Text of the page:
As more big tech companies begin to talk about the importance of privacy, it will become increasingly important to hold them accountable. Following a New York Times op-ed from Google CEO Sundar Pichai about how “privacy cannot be a luxury good,” CNBC uncovered that the search giant uses Gmail to track users’ purchases and keeps them in a semi-hidden ‘Purchases’ page inside their Google Account.
You can access it for yourself by navigating to your Google Account — simply click on your profile picture in the top-right corner of nearly every Google app and tap the corresponding account button. Then, go to ‘Payments & subscriptions’ to see your Purchases. Alternatively, go to “https://myaccount.google.com/purchases.”
The tool has existed for some time — although we’re not sure when Google first bundled it into the Account page — and I’ve certainly seen it before. However, I didn’t realize the scope of it at the time.
I’m an avid user of Google Pay and knowing the search giant’s penchant for data collection, I figured the company was tracking things I purchased with Pay. I assumed the Purchases page in my Google Account was simply a list of purchases made through Pay. It isn’t. Actually, Pay appears to be a separate collection of my purchases entirely, with the only overlapping items being things I purchased through Google — such as apps or movies — or things I bought with Pay that received an email receipt.
And that, really, is the crux of the problem. The purchase history Google created leverages email receipts to track what you buy, sometimes with startling detail. In my case, I could find purchases as far back as 2010. I also found purchases through online retailers, such as Amazon, where the details stored by Google included the shipping address I used, the order ID and even whether the package was delivered. I also found some purchases I made in stores, such as items I bought at Best Buy and received an email receipt for.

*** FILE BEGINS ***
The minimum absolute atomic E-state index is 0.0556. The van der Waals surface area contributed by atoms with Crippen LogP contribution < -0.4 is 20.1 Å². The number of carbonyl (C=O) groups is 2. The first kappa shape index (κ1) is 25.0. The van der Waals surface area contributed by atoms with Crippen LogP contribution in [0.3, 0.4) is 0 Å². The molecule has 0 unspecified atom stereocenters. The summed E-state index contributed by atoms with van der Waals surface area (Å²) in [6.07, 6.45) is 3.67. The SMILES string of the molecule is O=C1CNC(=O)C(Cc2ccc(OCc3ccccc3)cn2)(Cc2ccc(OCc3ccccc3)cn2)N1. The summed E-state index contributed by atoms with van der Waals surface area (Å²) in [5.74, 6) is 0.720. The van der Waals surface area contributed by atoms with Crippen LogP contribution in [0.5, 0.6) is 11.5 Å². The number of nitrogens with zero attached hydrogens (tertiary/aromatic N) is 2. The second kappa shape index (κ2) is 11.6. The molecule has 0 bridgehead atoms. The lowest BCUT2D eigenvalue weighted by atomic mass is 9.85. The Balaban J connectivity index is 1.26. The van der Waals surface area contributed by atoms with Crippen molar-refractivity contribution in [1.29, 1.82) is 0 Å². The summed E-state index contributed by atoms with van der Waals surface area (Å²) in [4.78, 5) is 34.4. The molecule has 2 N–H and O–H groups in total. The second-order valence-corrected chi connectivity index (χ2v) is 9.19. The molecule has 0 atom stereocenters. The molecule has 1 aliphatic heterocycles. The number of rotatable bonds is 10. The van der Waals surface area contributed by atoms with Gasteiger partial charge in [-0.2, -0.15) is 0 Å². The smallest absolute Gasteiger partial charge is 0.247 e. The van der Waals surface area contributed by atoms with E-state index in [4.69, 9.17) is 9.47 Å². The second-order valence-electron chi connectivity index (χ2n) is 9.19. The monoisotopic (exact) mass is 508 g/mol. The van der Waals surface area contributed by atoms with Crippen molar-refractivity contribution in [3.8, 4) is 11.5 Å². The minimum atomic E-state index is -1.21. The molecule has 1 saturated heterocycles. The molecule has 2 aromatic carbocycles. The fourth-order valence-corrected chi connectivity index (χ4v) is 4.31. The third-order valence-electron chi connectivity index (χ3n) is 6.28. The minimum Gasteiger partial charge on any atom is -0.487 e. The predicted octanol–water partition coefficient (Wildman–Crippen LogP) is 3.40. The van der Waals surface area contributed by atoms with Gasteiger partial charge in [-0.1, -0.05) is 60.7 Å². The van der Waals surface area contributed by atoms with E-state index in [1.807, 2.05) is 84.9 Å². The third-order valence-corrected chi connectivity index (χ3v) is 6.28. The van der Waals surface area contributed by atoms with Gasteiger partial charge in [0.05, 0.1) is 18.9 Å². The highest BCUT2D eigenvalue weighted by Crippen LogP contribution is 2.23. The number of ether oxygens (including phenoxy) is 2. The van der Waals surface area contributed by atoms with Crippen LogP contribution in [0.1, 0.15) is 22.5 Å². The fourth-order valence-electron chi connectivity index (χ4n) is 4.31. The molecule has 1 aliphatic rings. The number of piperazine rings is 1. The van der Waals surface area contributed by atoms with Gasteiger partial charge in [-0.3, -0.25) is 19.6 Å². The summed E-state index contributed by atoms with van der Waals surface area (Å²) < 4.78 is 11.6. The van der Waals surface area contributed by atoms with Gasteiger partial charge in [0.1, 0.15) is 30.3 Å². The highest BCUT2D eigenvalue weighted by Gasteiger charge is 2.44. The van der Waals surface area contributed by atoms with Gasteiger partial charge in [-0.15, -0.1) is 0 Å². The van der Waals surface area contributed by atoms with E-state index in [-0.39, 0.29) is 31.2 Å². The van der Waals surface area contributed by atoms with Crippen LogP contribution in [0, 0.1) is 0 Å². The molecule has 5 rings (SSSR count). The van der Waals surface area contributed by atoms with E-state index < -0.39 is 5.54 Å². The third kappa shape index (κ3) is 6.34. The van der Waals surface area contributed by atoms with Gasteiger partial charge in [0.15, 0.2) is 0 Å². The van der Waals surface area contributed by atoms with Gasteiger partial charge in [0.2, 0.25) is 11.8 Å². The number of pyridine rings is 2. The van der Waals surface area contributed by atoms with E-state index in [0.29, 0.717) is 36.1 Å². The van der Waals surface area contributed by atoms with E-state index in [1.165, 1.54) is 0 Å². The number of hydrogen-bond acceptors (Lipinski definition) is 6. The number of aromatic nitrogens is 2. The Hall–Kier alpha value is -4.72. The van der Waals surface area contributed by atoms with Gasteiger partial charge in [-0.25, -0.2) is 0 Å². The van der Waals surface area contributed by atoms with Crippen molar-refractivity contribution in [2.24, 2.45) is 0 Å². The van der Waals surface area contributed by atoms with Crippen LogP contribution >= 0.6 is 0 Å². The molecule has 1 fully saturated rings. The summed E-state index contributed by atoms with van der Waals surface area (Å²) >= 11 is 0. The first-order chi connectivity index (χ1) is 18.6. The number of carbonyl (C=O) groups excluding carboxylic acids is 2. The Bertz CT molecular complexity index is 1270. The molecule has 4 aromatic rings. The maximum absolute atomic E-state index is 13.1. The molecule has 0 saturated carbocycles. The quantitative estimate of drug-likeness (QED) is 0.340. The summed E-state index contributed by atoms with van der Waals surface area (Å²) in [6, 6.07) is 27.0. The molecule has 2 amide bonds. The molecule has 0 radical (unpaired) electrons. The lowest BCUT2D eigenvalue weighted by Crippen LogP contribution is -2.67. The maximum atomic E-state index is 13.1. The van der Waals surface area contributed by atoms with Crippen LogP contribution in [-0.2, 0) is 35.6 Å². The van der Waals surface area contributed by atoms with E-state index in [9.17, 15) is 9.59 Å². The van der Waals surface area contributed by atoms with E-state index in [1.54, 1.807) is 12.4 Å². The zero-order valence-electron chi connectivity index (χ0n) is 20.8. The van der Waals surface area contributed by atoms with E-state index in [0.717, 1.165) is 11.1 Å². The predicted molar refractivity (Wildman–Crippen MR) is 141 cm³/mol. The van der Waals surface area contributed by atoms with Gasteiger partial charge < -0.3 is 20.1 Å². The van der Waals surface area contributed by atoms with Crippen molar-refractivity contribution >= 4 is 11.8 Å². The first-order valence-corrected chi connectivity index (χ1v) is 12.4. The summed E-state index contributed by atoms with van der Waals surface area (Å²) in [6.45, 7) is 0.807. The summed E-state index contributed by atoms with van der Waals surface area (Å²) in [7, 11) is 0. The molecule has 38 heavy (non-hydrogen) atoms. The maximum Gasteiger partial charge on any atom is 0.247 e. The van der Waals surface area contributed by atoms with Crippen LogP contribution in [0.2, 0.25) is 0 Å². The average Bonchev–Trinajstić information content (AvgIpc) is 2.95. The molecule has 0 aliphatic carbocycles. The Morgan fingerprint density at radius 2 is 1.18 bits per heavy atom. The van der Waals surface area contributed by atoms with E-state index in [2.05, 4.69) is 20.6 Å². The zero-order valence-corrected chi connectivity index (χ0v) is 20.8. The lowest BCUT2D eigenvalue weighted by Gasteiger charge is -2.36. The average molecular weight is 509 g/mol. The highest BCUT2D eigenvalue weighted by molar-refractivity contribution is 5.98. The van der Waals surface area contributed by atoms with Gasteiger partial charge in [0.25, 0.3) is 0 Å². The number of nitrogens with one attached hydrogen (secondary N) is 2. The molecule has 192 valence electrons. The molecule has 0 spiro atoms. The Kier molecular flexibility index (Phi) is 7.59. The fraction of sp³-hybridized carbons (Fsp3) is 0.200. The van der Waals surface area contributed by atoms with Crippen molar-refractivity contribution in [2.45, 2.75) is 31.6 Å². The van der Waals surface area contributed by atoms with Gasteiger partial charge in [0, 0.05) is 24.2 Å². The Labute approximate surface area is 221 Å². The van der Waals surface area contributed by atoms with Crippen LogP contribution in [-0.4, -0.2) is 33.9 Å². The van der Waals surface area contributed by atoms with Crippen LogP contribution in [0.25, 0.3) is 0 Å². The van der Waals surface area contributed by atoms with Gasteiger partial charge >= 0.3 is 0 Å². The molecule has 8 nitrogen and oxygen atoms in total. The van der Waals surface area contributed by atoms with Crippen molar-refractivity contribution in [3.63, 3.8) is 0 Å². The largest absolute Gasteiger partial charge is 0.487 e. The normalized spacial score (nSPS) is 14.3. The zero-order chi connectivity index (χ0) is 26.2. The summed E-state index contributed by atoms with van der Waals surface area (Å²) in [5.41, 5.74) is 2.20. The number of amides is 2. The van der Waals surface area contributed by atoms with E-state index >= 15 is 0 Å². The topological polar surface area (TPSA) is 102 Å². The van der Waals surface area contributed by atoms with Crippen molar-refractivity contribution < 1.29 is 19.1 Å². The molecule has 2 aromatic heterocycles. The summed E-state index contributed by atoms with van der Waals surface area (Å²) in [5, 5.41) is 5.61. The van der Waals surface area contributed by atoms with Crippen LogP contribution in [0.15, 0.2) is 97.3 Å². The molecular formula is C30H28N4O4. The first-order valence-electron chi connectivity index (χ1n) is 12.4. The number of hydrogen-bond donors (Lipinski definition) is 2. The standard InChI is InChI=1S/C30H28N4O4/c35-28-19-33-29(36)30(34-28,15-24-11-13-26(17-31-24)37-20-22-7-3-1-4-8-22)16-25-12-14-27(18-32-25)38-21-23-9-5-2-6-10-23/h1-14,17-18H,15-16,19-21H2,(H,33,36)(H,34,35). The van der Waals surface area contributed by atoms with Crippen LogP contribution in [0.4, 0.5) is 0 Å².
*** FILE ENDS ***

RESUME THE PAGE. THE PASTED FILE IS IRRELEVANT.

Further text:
You can remove the Purchases data, but it isn’t easy
Google told The Verge in a statement that it created the Purchases section to “help [users] easily view and keep track of [their] purchases, bookings and subscriptions in on place.” It also touts that the Purchases menu is private, only accessible to the account holder. The company also maintained that you could delete that data and that it doesn’t use it to serve you ads.
However, the data isn’t easy to delete — you have to remove every single purchase stored by Google individually. Further, some users suggest that Google didn’t create it as a place to help users track spending, as the tool does little beyond providing a long list of all your purchases. It also isn’t readily available — instead, it’s hidden inside your Account settings.
Ultimately, the feature isn’t necessarily nefarious, but nonetheless, it’s uncomfortable to know Google is keeping an eye on my spending. It also makes it harder for people to get on board with Pichai’s privacy push.
However, more needs to be done. Op-eds and promises from executives will only go so far in improving privacy for users.